by Teresa Morris
from Kjos Ministries
“If you by any means forget the Lord your God and follow other gods… you shall surely perish.” (Deut. 8:19)
History shows us that as free nations become complacent, they become vulnerable to manipulation. Most dictatorships rise gradually — a step at a time. Smooth talking politicians make each incremental step seem reasonable, because the masses are blind to the tides of change. The wisdom of Wendell Phillips fades away: “Eternal vigilance is the price of liberty.”
Austria illustrates the power of gradualism. In 1933, it was a free nation. In 1934, its government began to centralize its power and welcome the influence of Nazi sympathizers. By 1938, it had become a Nazi dictatorship .
The downward slide began with one crisis after another. A third of the people were out of work, inflation rose to 25%, and political turmoil caused civil unrest. People longed for a leader to rescue them. Adolf Hitler campaigned in Austria, promising to solve their problems if they were annexed to Germany. A persuasive speaker, he gave them hope and won their hearts. The Austrian people voted him in.
Why? How could the Austrians be so blind? The answer is simple: they faced hard times, so they chose to believe Hitler’s promises. They didn’t see him as we do — brutal, arrogant, narcissistic and ruthlessly ambitious. That image came later, when it was too late to escape his grasp. In the beginning, Hitler appeared as a caring, charismatic, captivating visionary. His words brought hope of prosperity, and his public image was intentionally shaped with pictures of his smiles, benevolent deeds and warm encounters with children and babies.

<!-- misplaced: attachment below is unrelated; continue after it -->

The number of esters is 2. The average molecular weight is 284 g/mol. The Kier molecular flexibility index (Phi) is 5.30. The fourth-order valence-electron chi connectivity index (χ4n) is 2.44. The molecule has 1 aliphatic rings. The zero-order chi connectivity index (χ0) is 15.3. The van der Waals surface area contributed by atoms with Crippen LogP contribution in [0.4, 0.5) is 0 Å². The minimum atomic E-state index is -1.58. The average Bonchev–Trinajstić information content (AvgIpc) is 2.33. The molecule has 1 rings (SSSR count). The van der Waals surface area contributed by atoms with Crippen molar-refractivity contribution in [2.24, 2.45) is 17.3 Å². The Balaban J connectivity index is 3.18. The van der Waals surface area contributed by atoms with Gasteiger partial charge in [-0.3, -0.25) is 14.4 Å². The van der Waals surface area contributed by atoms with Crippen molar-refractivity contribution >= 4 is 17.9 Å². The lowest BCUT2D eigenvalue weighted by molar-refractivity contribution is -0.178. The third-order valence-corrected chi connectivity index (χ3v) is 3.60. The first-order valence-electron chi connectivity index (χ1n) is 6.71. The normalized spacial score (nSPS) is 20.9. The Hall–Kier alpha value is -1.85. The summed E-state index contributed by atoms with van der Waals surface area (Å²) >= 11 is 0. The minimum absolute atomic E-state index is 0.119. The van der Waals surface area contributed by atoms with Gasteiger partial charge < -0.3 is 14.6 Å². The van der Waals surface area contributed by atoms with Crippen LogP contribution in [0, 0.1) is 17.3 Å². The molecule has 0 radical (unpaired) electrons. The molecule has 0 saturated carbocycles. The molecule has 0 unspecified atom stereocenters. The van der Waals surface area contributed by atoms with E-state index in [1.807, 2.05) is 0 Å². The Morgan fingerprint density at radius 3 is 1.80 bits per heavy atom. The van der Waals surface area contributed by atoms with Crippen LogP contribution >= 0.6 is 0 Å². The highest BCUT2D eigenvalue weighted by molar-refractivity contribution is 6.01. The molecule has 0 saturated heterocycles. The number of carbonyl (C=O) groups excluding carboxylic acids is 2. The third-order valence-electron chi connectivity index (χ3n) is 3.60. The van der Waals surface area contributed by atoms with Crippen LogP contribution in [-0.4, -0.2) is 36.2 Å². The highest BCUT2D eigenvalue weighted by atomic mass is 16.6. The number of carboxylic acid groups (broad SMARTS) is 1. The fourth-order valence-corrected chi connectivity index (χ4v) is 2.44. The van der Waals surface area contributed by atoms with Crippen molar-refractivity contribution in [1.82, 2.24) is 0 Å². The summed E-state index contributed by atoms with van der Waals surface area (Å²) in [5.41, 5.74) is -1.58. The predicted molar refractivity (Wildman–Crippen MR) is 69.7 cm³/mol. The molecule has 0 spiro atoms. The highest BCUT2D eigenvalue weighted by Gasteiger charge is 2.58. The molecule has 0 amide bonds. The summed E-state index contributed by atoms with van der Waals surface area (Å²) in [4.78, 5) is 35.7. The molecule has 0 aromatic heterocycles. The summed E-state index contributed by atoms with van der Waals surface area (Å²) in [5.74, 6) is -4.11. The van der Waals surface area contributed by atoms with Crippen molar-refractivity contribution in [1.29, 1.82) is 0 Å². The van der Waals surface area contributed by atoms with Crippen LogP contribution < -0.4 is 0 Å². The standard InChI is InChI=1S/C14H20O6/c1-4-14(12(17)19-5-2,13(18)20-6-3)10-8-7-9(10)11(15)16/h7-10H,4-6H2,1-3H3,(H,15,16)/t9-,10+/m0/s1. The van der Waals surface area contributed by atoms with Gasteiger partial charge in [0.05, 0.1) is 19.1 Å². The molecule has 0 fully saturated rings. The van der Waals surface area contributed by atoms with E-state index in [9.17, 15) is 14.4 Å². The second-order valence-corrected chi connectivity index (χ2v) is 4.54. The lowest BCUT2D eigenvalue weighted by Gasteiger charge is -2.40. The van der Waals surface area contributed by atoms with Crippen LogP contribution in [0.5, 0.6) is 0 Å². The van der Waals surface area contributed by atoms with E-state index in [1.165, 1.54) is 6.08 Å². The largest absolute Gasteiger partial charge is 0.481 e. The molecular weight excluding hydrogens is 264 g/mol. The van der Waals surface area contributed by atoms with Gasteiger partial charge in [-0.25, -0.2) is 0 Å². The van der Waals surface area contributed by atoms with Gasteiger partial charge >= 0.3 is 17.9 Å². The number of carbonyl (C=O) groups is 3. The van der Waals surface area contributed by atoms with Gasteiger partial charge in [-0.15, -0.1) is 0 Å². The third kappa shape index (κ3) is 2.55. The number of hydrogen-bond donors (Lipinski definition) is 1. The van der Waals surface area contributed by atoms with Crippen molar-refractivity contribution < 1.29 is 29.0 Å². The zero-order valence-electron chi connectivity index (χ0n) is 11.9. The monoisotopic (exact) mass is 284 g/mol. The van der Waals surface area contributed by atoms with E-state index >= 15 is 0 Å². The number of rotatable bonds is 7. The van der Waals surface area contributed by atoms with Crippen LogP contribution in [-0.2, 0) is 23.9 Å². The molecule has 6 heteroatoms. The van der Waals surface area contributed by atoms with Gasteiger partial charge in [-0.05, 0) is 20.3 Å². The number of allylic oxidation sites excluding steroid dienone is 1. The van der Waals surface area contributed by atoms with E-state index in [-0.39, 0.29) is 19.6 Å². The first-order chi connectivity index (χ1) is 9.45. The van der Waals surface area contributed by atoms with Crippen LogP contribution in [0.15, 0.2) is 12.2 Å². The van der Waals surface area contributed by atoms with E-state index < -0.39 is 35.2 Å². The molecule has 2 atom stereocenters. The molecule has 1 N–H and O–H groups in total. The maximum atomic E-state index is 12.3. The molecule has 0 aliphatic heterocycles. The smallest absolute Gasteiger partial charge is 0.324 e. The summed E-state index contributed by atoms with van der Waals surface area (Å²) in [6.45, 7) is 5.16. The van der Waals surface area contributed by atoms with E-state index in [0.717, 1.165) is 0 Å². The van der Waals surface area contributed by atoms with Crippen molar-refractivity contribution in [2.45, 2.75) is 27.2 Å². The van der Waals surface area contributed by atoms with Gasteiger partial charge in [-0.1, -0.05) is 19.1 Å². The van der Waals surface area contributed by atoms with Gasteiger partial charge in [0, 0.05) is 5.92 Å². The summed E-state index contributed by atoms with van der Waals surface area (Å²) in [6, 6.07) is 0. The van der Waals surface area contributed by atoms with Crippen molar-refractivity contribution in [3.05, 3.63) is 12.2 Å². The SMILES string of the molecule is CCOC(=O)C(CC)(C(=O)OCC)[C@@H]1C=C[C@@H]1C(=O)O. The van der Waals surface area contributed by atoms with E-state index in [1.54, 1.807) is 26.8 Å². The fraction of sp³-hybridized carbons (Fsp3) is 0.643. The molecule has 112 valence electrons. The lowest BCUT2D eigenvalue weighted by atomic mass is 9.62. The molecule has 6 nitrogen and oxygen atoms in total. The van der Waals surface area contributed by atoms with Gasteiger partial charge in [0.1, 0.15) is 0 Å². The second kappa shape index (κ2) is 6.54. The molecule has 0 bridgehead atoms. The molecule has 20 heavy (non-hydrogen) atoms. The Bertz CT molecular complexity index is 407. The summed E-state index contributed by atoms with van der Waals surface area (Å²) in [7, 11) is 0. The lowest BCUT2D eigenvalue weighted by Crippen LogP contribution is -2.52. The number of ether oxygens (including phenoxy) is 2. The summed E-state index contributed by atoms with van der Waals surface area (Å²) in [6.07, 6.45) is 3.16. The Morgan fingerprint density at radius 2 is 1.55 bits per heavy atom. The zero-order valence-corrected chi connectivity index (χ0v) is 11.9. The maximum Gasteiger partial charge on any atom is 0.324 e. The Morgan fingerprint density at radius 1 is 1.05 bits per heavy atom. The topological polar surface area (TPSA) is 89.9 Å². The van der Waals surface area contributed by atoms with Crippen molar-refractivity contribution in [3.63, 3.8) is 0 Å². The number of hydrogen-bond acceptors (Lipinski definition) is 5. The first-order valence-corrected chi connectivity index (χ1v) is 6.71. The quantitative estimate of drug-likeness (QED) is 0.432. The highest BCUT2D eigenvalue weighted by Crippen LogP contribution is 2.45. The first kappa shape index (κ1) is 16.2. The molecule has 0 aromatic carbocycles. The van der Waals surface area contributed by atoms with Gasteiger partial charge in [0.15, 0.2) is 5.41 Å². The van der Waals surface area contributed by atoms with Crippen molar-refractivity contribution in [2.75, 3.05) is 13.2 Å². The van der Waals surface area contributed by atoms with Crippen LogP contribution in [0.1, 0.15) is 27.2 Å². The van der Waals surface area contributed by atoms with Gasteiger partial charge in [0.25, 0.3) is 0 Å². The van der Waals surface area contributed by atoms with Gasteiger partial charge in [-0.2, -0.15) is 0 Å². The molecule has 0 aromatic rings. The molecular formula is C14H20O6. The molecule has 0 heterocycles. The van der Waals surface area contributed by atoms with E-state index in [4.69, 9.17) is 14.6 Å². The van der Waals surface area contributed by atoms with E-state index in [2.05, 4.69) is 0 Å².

After the annexation, new government jobs were created and order was restored. The people were encouraged and hopeful, and — for a short while — the nation prospered. Then it crashed. This transformation is described by Kitty Werthmann:
“I lived in Austria under Adolf Hitler’s regime for seven years. Dictatorship did not happen overnight. It was a gradual process starting with national identification cards, which we had to carry with us at all times…. Gun registration followed, with a lot of talk about gun safety and hunting accidents…. Freedom of speech was the next target…. With a large network of informers, people were afraid to say anything political, even in their own homes.”
She tells of other changes, including nationalization of education; indoctrination of children; socialized medicine; government control of businesses; and a lack of respect for human life. Before the annexation, most Austrian mothers stayed at home to take care of their children. Under Nazi rule, both parents had to work, so the children were sent to government-run daycare centers.
Gun control came in two stages. First there was gun registration, and then the people were required to give up their guns. Once the people were unarmed, they had no way of defending themselves against the Nazis. After that, political correctness replaced freedom of speech; taxes were increased to eighty percent (i.e., four fifths of income); the nation was filled with informers; anybody who spoke against the government was arrested; and the people lived in constant fear. Click here to continue reading.